Sleep Terror vs. Nightmare: Which is Really Waking You Up at Night?

sleep terror

If you’ve never experienced one, sleep terrors can be among the most psychologically crippling and traumatizing events that can afflict a person.

As defined by Mayo Clinic, “Sleep terrors are episodes of screaming, intense fear and flailing while still asleep. Also known as night terrors, sleep terrors often are paired with sleepwalking. Like sleepwalking, sleep terrors are considered a parasomnia — an undesired occurrence during sleep.”

Sleep terrors can affect children and adults alike, but tend to be more common in children. They can last anywhere from a few seconds to several minutes, making them especially difficult for parents to take action in situations where they may notice their child suffering the onset of a sleep terror (also known as a night terror.)

What’s the Difference Between a Nightmare and a Sleep Terror?

According to KidsHealth.org, night terrors usually occur during the first two to three hours of a sleep cycle (known as delta sleep), while nightmares typically take place during the deepest REM portions of our sleep. You may not often remember, but this is why nightmares are far more common during the very early morning hours (when you’re late in the sleep cycle), and night terrors tend to happen within the first couple hours of falling asleep. Another big difference between night terrors and nightmares is that it’s difficult to console a person who has just suffered a night terror while someone who just had a nightmare is easier to coalesce back to sleep in a shorter period of time.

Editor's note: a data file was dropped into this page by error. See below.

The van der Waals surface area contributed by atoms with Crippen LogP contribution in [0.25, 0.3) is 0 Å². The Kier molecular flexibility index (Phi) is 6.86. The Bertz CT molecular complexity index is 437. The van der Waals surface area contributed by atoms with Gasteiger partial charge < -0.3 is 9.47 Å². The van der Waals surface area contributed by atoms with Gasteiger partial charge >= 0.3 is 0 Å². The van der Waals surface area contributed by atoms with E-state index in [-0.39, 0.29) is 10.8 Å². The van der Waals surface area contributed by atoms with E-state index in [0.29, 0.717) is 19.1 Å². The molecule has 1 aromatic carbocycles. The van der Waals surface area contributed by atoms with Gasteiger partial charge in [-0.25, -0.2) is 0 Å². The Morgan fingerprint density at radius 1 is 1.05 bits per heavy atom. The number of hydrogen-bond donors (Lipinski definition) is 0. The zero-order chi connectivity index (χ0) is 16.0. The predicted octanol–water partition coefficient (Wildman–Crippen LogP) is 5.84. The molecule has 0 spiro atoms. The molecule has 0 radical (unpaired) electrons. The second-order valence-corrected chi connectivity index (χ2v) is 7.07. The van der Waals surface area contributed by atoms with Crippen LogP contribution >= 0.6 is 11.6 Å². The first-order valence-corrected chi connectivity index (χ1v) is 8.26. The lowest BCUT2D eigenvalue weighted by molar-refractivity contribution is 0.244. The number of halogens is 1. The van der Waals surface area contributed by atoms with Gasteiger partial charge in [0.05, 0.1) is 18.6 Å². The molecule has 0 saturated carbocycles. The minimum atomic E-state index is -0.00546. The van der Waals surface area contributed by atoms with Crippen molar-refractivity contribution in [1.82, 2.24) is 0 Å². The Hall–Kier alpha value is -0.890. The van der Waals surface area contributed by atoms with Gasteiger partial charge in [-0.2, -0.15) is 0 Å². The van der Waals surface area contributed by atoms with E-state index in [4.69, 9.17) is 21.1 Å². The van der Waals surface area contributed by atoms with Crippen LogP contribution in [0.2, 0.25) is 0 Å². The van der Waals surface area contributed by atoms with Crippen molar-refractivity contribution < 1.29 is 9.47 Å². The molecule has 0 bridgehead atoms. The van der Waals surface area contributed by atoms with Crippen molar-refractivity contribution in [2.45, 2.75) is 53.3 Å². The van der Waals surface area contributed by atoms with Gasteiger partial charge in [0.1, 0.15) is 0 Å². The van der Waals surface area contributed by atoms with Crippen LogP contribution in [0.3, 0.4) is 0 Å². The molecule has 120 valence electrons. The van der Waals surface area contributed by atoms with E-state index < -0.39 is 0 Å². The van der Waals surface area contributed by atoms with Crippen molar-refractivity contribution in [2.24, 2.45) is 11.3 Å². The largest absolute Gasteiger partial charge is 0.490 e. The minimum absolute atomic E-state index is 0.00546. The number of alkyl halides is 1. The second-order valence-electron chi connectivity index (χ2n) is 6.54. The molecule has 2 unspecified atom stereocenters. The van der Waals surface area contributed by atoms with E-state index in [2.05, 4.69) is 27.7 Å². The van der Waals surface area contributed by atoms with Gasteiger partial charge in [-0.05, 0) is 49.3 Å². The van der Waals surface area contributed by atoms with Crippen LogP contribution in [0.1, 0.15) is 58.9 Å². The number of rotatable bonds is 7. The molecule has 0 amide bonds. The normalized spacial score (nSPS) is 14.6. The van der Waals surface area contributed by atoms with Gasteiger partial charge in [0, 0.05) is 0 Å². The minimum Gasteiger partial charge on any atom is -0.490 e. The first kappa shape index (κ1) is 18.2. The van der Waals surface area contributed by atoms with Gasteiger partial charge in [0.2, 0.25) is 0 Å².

What Can Be Done to Combat Sleep Terrors From Occurring?

Not surprisingly, children tend to be impacted by the lingering emotional effects of night terrors more so than adults. If your child is experiencing a pattern of waking up, within the first few hours of their sleep cycle, emotionally distraught (and terrified to return to sleep), it’s recommended that you seek the consultation of a licensed pediatric therapist or child psychologist. This will help identify the core of what may be triggering the recurring problem. The same course of action is recommended as a primary step in combatting the same symptoms in adults.

Once the psychological and/or medical elements of the condition have been addressed and are being treated, it’s important to remember the other elements of your sleep environment that might be preventing you from getting the best possible sleep you’re capable of. Considerations such as maintaining the correct lighting conditions and temperature regulation in your bedroom can go a long way to helping you fall asleep feeling more at ease.

Quality Sleep Each Night on a Spink & Edgar

In the same manner, it’s just as crucial that we not overlook our actual mattress itself when assessing your quality of sleep. Regardless of the medical sleep disorder, we may be facing, affording ourselves (and our children) with the highest quality luxury mattress that we can reasonably afford is an investment that will continue to pay off day after day for many years to come.

Continue your journey toward a better night’s sleep, and keep up to date with news and knowledge in the world of sleep science by signing for The Scholar. If you desire a better night’s sleep tonight, we suggest downloading your free copy:

A Guide to Better Sleep: Is A Luxury Bed Right For You?

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